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Review: A Hand of Bridge and Gisela in Her Bathtub 

Will Coviello on the 9th Ward Opera Company’s minimalist and absurd mini-operas

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The 9th Ward Opera Company focuses on presenting short chamber operas, forgoing grand sets and tableaus in favor of essential props and small chamber ensemble or piano accompaniment. The mirth was reduced to extremely minimal proportions recently at the Marigny Opera House in a series of short songs by Samuel Barber. Two delightfully minimalist pieces, or operatic ditties, took lyrics from 8th- and 9th-century Irish monks' scribblings in the margins of texts they hand-copied. In the less than one-minute-long "Promiscuity," one monk let it be known that another monk preferred not to sleep alone. Mezzo sopranos Elizabeth Evans and Katherine Sherwood White sang a suite of Barber songs, including odd pieces such as "Monks and Raisins" and an homage to cows called "A Green Lowland of Pianos," and the program included two short comic operas.

  The evening opened with Barber's A Hand of Bridge, a roughly 10-minute piece about four bridge players, each of whom offered a brief aria about internal torments. Evans played a woman obsessed with buying a hat with peacock feathers and climbed registers to emphasize the seemingly trivial desire. Laura Booras' Geraldine, prompted by a trumped queen, fretted about the death of her mother, and Samuel Hendricks' deep baritone helped him plunge the work into hilarious distraction. As a stockbroker, he contemplates his boss' much greater wealth and fantasizes about becoming rich enough to hire teams of naked servants to fulfill his wishes.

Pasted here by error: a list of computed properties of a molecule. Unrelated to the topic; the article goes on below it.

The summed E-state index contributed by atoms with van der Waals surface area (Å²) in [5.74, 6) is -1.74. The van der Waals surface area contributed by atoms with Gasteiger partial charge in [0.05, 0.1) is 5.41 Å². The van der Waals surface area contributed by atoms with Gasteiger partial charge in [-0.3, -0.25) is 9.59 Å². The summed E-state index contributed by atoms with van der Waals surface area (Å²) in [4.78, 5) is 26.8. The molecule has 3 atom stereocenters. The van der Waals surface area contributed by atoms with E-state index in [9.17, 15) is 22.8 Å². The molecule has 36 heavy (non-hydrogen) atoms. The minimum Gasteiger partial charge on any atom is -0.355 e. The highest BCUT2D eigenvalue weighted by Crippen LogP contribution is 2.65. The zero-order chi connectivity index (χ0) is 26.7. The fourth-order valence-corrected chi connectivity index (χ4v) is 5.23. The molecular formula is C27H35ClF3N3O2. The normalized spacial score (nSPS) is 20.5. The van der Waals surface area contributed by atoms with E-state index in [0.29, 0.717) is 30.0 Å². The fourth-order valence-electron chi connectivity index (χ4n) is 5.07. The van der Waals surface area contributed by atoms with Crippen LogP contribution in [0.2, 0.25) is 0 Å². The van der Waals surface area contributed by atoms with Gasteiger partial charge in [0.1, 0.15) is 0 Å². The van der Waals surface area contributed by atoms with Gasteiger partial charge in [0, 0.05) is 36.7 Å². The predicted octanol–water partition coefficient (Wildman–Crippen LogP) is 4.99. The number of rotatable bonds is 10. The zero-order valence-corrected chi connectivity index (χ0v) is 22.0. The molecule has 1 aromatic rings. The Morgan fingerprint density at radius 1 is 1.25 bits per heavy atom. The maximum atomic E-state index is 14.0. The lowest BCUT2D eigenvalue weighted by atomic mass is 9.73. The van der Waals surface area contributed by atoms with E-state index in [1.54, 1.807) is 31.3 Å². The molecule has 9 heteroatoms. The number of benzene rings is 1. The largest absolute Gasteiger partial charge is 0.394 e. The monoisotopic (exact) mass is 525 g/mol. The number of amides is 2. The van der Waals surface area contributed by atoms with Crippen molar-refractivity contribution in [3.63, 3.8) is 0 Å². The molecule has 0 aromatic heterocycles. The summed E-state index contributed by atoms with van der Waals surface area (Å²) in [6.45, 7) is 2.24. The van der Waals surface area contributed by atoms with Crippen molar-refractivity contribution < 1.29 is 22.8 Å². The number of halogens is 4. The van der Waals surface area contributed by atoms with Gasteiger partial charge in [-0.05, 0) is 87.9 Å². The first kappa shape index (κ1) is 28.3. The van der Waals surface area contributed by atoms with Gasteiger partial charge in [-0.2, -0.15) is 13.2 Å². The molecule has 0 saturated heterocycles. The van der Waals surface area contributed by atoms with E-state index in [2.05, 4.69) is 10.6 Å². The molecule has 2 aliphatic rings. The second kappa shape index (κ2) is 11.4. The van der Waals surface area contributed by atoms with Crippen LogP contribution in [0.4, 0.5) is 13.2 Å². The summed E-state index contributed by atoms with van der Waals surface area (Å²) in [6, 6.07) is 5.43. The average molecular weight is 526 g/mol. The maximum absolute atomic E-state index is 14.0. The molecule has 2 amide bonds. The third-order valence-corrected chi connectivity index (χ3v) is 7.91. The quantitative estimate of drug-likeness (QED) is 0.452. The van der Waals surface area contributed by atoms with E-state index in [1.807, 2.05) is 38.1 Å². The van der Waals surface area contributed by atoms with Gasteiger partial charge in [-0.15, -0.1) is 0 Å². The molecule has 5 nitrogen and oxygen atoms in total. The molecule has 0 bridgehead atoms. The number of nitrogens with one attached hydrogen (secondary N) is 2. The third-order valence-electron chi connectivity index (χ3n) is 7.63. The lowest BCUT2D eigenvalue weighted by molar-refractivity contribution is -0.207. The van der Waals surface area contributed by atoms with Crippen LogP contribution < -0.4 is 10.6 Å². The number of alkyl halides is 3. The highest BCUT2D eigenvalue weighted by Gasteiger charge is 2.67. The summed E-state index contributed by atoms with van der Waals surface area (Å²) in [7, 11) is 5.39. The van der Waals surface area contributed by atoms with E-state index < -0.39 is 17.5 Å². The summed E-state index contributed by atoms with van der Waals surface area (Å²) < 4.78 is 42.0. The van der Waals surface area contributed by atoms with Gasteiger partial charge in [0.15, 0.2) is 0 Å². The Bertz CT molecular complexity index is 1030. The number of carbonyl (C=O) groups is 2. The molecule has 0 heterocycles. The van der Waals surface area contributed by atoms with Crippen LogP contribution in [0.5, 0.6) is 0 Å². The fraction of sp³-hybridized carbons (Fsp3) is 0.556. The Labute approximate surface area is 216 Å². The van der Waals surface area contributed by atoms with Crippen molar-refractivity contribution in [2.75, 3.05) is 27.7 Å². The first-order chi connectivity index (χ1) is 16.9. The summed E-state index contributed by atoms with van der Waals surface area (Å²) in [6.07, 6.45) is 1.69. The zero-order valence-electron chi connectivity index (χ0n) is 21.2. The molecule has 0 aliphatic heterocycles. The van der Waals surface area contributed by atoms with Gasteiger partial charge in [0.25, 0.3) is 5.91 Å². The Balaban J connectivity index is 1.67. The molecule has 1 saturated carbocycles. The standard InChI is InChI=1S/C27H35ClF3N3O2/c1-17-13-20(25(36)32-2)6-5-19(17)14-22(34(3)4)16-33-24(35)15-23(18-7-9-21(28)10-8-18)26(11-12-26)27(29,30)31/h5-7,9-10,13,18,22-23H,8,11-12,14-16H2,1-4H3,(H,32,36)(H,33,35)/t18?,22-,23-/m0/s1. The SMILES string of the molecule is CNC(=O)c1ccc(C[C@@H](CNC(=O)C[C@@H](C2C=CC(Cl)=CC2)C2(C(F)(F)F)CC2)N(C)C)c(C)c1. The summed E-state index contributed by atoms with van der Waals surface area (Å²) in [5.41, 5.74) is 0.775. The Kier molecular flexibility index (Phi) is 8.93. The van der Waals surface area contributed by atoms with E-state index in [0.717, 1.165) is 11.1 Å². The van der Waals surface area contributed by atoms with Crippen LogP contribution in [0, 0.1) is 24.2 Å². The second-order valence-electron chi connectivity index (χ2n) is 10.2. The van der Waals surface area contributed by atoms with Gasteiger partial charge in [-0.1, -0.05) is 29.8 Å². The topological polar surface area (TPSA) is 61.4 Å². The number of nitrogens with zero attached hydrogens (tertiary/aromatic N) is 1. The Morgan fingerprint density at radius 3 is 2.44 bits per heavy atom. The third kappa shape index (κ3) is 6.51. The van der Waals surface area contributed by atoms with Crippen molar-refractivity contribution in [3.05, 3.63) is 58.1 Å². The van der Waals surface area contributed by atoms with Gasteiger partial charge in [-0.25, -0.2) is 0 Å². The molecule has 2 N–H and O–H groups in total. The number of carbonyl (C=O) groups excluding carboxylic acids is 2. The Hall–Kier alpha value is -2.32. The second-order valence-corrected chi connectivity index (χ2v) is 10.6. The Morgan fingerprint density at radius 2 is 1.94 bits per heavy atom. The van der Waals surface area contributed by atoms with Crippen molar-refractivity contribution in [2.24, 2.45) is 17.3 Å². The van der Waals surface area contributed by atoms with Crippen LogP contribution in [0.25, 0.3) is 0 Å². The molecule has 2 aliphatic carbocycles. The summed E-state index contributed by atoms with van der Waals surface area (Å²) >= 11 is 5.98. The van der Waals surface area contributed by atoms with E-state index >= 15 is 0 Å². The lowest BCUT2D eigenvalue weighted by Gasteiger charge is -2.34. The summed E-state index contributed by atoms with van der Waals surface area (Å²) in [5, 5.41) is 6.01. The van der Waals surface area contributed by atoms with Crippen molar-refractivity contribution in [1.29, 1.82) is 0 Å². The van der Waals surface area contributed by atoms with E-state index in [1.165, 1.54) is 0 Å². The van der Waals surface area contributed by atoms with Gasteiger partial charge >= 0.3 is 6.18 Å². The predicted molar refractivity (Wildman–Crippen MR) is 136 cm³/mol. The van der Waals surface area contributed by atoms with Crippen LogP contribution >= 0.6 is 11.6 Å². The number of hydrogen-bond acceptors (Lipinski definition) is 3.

Neil Weisenel and Michael Cavanagh's Gisela in Her Bathtub is a chamber opera composed in 1998 that toys with operatic cliches. The 9th Ward production added some cheeky elements as Gisela (Fiona Delta) entered in a short, bright pink bathrobe and teasingly shed it before slipping into a bubblegum pink bathtub. As she read a romance novel in the tub, its plot was acted out around her. Wearing a horned helmet and an outrageous beard separated into twin braids, a Viking named Olaf (Lesley DeMartin) courted Helga (Booras), the king's daughter. The overwrought affair proceeded until the ruler (Hendricks) burst in and objected. At times the action paused and reversed as Gisela flipped wet pages stuck together in her bubble bath. Under the direction of 9th Ward Opera founder Kathleen Westfall, they nicely balanced the singing's serious tones and silly action of the bath and the dramatic scene.

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